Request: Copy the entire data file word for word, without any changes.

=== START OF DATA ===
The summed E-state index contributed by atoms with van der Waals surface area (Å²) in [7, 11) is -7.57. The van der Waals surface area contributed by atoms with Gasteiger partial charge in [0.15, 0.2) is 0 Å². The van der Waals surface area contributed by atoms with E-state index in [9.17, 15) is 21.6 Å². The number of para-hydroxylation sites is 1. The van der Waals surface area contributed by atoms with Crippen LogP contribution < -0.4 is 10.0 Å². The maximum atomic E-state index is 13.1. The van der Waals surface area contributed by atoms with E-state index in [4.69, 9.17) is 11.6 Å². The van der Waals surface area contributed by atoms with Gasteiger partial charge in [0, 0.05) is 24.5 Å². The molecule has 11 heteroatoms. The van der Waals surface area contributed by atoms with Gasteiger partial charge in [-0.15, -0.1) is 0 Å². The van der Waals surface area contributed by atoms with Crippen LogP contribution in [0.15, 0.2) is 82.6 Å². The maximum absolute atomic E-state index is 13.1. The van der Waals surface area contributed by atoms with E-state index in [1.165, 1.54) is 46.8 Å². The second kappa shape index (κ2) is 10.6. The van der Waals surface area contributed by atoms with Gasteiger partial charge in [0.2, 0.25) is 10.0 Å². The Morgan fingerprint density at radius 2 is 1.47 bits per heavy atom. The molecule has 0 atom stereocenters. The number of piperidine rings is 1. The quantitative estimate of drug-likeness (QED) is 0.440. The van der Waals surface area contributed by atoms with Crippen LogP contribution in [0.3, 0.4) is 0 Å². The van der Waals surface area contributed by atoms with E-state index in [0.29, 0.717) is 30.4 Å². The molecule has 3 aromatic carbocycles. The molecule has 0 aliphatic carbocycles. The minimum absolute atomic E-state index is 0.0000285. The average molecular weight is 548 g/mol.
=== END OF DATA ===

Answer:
The summed E-state index contributed by atoms with van der Waals surface area (Å²) in [7, 11) is -7.57. The van der Waals surface area contributed by atoms with Gasteiger partial charge in [0.15, 0.2) is 0 Å². The van der Waals surface area contributed by atoms with E-state index in [9.17, 15) is 21.6 Å². The number of para-hydroxylation sites is 1. The van der Waals surface area contributed by atoms with Crippen LogP contribution < -0.4 is 10.0 Å². The maximum atomic E-state index is 13.1. The van der Waals surface area contributed by atoms with E-state index in [4.69, 9.17) is 11.6 Å². The van der Waals surface area contributed by atoms with Gasteiger partial charge in [0, 0.05) is 24.5 Å². The molecule has 11 heteroatoms. The van der Waals surface area contributed by atoms with Gasteiger partial charge in [-0.15, -0.1) is 0 Å². The van der Waals surface area contributed by atoms with Crippen LogP contribution in [0.15, 0.2) is 82.6 Å². The maximum absolute atomic E-state index is 13.1. The van der Waals surface area contributed by atoms with E-state index in [1.165, 1.54) is 46.8 Å². The second kappa shape index (κ2) is 10.6. The van der Waals surface area contributed by atoms with Gasteiger partial charge in [0.2, 0.25) is 10.0 Å². The Morgan fingerprint density at radius 2 is 1.47 bits per heavy atom. The molecule has 0 atom stereocenters. The number of piperidine rings is 1. The quantitative estimate of drug-likeness (QED) is 0.440. The van der Waals surface area contributed by atoms with Crippen LogP contribution in [0.3, 0.4) is 0 Å². The van der Waals surface area contributed by atoms with E-state index in [0.29, 0.717) is 30.4 Å². The molecule has 3 aromatic carbocycles. The molecule has 0 aliphatic carbocycles. The minimum absolute atomic E-state index is 0.0000285. The average molecular weight is 548 g/mol.